I was very pleased to see Mayor Mandel announce his platform plank calling for a coordinated strategy to keep communities vibrant and viable and, in turn, keep schools open. In my mind schools are the heart of community.
I’ve been trying to do my part on the municipal side of things, working to make infill development and density work for families in these same neighbourhoods:
In knocking on doors throughout Ward 10 these past months I’ve heard real apprehension from the residents of communities just now going through the sector review process. They have last spring’s school closures fresh in mind, and genuine worry with the new suburban schools opening up for students who had been busing in and propping up the enrolment numbers in older neighbourhood schools.
I’ve been monitoring the Edmonton Public School Board sector review process closely and attended their drop-in event last week at McNally school to review the material and provide my own feedback as a parent with a child a few years away from public school.
The framing of the background material and the worksheet and questions makes clear that the Board’s goal is building great schools to serve students, which makes sense on the surface. The exercise has a zero-sum premise, where there are no additional resources available: funding is set by the province ever since school boards lost control over the education property tax. The most common feedback I heard from other parents at the meeting, and on the doorstep, is that more funding is needed so that boards are not as cash strapped – a rejection of the zero-sum premise.
But it struck me after reviewing the material that I’m ok with more good schools rather than fewer great schools. The reason is simple: good schools as the heart of the neighbourhood add so much to the neighbourhood beyond the education of neighbourhood students. The opportunity for community use of school space is very important, and we have work to do to ensure that more of that space is available, not less, whether it’s for sports, day-care or adult education.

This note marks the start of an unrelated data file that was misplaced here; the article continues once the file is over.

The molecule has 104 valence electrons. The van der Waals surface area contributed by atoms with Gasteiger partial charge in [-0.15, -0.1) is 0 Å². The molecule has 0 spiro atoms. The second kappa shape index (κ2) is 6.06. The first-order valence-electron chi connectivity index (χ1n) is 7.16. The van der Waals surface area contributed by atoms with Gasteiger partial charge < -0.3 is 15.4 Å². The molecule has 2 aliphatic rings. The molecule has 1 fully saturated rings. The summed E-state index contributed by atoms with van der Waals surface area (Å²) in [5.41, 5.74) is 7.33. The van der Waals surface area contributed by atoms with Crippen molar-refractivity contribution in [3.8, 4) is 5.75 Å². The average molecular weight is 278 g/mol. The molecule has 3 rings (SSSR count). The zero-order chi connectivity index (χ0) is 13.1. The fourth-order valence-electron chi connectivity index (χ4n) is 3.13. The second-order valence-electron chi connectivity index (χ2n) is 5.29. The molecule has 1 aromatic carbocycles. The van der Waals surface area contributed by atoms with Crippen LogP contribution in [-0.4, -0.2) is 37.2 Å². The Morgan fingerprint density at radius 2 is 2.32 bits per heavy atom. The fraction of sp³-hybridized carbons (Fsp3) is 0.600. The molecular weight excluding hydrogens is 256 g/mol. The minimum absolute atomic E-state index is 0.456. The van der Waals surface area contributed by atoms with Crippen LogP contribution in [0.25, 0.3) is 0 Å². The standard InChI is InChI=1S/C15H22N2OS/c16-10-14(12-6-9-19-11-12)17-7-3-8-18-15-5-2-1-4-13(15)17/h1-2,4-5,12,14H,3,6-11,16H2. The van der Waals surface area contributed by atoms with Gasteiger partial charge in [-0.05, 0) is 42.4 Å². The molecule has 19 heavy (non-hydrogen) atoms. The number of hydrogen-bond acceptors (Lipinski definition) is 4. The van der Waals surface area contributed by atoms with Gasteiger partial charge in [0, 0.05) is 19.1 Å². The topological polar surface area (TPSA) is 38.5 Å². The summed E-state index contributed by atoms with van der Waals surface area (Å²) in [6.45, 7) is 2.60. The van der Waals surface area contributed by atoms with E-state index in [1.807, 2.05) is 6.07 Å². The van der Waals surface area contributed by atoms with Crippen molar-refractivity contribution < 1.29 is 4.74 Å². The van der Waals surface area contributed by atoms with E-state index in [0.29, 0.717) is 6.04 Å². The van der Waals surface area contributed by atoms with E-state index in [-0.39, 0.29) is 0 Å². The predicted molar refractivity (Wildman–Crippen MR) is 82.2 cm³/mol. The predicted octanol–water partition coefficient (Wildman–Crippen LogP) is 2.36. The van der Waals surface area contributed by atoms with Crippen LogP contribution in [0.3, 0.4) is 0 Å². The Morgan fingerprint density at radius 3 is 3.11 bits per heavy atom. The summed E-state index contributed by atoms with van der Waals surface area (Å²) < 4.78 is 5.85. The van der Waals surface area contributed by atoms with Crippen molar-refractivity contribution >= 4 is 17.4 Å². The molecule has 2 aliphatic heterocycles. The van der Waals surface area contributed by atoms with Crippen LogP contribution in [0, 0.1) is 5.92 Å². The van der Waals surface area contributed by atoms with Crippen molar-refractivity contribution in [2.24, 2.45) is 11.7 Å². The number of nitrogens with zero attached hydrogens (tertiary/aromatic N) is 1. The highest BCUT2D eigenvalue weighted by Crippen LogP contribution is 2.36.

Encouragingly, this lines up with a key principle in the recommendations from Minister Hancock’s Inspiring Education project: “Community resources should be fully engaged to support learners, including expertise, facilities, services and learning opportunities. Community resources—whether local, provincial, national or global—should actively participate in the education of learners.” (see page 31 of the Steering Committee Report.
There was a positive meeting between the Board, Council and the Minister of Education this past spring. Unfourtunately I couldn’t attend but it was preliminary. The main thing that came out of the meeting was a commitment to meet again after the election to discuss solutions to keeping more schools viable. One of the possible next steps is a joint task force to delve further. I would be among the first to volunteer.
We need these schools to make living centrally more attractive to families, and we need more families to make these schools viable. So we’re going to need some creativity and collaboration to find a solution. If this whole election for council and the trustees could be about one thing, schools should be it.
Some interesting resources that have stimulated my thinking on this issue:
- Very good questions about the full costs and implications of closure are up on trustee candidate Michael Janz’s blog, including comments from outgoing trustee Sue Huff.
- Interesting comments in an open letter from the Edmonton Federation of Community Leagues refusing to participate in the sector review process.
- Interesting analysis of the planning disconnect between the school board and the city from planner Beth Saunders, based on collaboration between the Edmonton Journal and blogger extraordinaire Mack Male using open data from the city.
- The Community Schools Coalition has some articulate thinking and further links to other resources.
If you didn’t get a chance to attend the last consultation, there is another for the South Central Sector:
Tuesday, October 5, 2010, 4:00 – 9:00pm
Vimy Ridge Academy, Gym, 8205 – 90 Avenue